Interviews and Subject Matter Experts:
At our offices or training facility at Texas State University: Contact Diana Hendricks, Director of Communications, (office-512.245.4779 or cell-512.618.3373) and she will direct you to subject matter experts and/or interviews with key personnel in the field of active shooter response and terrorism response tactics.
On-site during training in communities across the nation: If you are interested in covering ALERRT course delivery with still or video photography in your community, please contact us to coordinate access to the secure training and the best time during the training for good media opportunities.
Bullet Points about ALERRT:
Proper Name: Advanced Law Enforcement Rapid Response Training (ALERRT) at Texas State University ("ALERRT at Texas State University is providing training....")
Funding Source: Many of our classes are funded through such funding sources as the Bureau of Justice Assistance, VALOR, the Office of the Governor, or the Department of Homeland Security. Since much of this training is awarded at no cost to the agency or the officers who are being trained, we appreciate mentioning the funder in news stories. Please ask us who awarded the funding for this training when gathering information about the delivery.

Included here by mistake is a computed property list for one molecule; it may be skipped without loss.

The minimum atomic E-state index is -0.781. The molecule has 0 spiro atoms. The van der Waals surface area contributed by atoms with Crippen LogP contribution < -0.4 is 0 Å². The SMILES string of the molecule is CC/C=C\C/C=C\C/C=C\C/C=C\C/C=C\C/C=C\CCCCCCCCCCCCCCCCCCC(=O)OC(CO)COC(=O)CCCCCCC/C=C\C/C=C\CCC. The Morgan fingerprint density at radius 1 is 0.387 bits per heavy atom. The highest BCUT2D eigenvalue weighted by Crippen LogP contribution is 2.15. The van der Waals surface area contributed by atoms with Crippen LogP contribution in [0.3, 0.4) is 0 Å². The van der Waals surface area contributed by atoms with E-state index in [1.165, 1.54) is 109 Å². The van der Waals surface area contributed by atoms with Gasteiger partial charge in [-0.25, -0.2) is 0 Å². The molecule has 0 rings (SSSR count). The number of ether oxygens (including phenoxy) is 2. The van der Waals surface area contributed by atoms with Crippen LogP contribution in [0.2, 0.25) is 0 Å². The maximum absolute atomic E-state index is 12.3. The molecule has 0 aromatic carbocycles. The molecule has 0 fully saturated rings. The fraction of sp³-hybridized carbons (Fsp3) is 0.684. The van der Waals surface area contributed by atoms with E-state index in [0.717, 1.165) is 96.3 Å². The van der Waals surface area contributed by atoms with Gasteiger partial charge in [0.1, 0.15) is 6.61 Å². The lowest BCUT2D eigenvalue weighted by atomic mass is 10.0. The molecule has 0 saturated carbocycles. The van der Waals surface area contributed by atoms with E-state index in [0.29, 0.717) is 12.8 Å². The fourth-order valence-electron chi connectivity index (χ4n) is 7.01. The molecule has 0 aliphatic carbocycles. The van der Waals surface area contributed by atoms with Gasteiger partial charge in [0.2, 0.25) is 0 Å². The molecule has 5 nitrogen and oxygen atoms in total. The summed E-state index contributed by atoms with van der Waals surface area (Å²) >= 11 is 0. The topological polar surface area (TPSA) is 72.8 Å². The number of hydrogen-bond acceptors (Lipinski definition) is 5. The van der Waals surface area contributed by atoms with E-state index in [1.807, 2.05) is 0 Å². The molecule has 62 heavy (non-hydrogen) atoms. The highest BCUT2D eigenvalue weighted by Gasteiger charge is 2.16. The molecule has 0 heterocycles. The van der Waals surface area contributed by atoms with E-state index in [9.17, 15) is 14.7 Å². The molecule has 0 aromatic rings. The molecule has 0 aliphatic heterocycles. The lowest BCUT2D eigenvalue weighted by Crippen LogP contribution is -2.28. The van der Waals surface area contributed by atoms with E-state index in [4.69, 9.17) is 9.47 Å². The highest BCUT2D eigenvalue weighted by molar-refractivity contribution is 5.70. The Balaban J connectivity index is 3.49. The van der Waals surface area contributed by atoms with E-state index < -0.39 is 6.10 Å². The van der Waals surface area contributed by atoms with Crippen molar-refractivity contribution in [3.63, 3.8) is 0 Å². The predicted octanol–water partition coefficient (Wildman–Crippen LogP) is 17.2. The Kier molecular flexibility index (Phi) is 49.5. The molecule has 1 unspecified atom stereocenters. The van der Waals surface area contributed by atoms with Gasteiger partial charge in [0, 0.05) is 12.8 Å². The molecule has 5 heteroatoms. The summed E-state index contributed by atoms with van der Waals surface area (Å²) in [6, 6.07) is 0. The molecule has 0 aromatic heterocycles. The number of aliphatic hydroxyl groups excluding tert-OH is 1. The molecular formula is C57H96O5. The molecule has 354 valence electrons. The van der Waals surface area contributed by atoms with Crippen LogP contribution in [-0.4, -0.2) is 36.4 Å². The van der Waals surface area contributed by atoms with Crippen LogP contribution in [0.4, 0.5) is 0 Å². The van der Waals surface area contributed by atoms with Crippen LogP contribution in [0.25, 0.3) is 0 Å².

Who: More than 60,000 law enforcement officers across the nation have been trained in ALERRT operations and tactics to respond to active shooter situations. This vital training is delivered by veteran law enforcement SWAT specialists with proven experience in active shooter response and police training. In March of 2013, the FBI announced that ALERRT is the national standard through which they are training their agents. Mississippi, Oklahoma, North Carolina, Iowa, Alabama, Iowa, Louisiana, and South Carolina are among the first states to train and adopt the ALERRT curriculum as their state standard in active shooter response. Other states are moving forward with this as their standard and many large cities (New York City, Miami, Houston, Dallas, Atlanta, and San Antonio) are training all of their front line officers in ALERRT tactics and standards. See state listings in Statistics.